Twenty-Third Sunday in Ordinary Time
31 Aug 2022

Reading I: Wis 9:13-18b
Psalm: 90:3-4, 5-6, 12-13, 14 and 17
Reading II: Phlm 9-10; 12-17
Gospel: Luke 14: 25-33


My father often remarked that I had a bunch of book-learning but not so much practical knowledge. To fix this lacuna, he gave me a toolbox. A red tacklebox filled with what he deemed the most necessary implements for a successful life. If anyone can tell me what to do with a pipe wrench, socket wrench, or Allen wrench, I’d be grateful. Today’s readings are all about wisdom—knowing where to find it; using the skills you have; and counting the costs before you begin. My father would approve.

Claiming to be authored by King Solomon, the Book of Wisdom, from which the first reading is taken, was actually written in Alexandria, Egypt some fifty years before the coming of Christ. In the persona of Solomon, the narrator first describes his pursuit of Wisdom (Wis 8:2) and his recognition that only God could give true Wisdom ((Wis 8:21). “Scarce do we guess the things on earth…but when things are in heaven, who can search them out?” (Wis 9:16). The holy spirit enables humanity to know the things of heaven (Wis 9:17), thus the pursuit of Wisdom is a godly endeavor.

Paul is a man of his times, and in today’s second reading from the Letter to Philemon, he demonstrates his rhetorical skills. At first glance, the letter reads as if Paul is returning the slave, Onesiums, to his master, Philemon, a Christian whom Paul brought to the faith. But Paul is forcing Philemon’s hand, “so that the good you do might not be forced but voluntary” (v. 14). Paul names Onesimus as his “own heart” and later asks Philemon to “refresh my heart in Christ” (v. 20). There is little doubt that Philemon would have to capitulate to Paul’s request, since Paul is his spiritual patron, thus Paul reminds him that “you owe me your very self” (v. 19).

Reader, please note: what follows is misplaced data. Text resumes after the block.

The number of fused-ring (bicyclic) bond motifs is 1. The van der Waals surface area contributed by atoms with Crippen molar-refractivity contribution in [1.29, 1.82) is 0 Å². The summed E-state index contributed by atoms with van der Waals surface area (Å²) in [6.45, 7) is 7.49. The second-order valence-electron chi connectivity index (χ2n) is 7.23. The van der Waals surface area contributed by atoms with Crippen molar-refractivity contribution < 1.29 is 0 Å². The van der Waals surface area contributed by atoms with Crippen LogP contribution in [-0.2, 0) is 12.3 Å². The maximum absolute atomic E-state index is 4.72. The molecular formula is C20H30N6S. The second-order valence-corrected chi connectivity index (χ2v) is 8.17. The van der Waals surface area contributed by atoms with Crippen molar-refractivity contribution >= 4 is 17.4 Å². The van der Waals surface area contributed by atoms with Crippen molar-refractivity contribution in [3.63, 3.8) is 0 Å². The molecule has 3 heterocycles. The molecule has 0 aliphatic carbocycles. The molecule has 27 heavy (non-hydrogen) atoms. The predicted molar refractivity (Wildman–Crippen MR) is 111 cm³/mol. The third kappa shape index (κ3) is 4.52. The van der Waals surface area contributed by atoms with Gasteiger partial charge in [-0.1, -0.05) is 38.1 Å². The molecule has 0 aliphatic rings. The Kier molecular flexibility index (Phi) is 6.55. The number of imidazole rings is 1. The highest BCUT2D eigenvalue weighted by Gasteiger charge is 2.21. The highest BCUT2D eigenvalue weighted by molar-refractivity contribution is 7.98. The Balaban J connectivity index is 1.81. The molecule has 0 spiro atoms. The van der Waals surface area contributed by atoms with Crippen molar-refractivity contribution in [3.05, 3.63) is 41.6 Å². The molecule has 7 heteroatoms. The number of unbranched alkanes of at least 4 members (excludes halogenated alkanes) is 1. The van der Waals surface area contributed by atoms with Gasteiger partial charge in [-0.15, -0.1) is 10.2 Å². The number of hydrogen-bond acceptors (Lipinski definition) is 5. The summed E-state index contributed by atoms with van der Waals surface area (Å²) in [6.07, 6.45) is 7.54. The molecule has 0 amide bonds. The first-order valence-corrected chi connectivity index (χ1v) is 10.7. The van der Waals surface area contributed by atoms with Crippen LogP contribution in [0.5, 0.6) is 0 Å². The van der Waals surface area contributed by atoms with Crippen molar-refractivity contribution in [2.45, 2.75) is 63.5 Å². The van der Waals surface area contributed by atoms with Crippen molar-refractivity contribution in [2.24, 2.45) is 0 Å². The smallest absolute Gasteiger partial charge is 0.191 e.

If the first reading reminds us where to seek wisdom, and Paul shows us how to use the skills we have effectively, then the Gospel comes as a bit of a shock. Is Jesus really telling us that in order to follow him, we have to hate our family? We are to love our enemies and do good to those who hate us (Luke 6:27), but here we are to hate father, mother, spouse, children, and siblings, and our very lives! “Hating” one’s parents and family would be societal suicide since the family was the source not only of well-being but of identity.

To understand more fully what Jesus is saying, we need to pay attention to where and why he is saying it. In Luke 9:51—18:14, Jesus has left the relative comfort of Galilee and begun the journey to Jerusalem, a place he laments kills the prophets and stones those sent to it (Luke 13:34). This is no bait and switch. Jesus is clear about the costs to himself and his disciples.

Jesus announces that discipleship requires a singular focus and a willingness to carry the cross (14:26-27). It would seem the first cross to carry is leaving behind the comforts and support of family. The parable of building a tower (14:28-30) and the parable of the prudent king (14:31-32) suggest that discipleship also requires a realistic assessment of the costs and one’s ability to complete the task.

I wonder if the disciples felt a bit like I did when I received my toolbox. Is this knowledge I want? Couldn’t I just call a plumber? Isn’t there an easier way? To this last question, Jesus offers a definite “no way.” Discipleship is an all-or-nothing affair. But as the parables in the following chapter will show, we don’t have to be perfect at it. “No disciple is superior to the teacher; but when fully trained, every disciple will be like his teacher” (Luke 6:40).



Laurie Brink, OP, PhD

Professor of New Testament Studies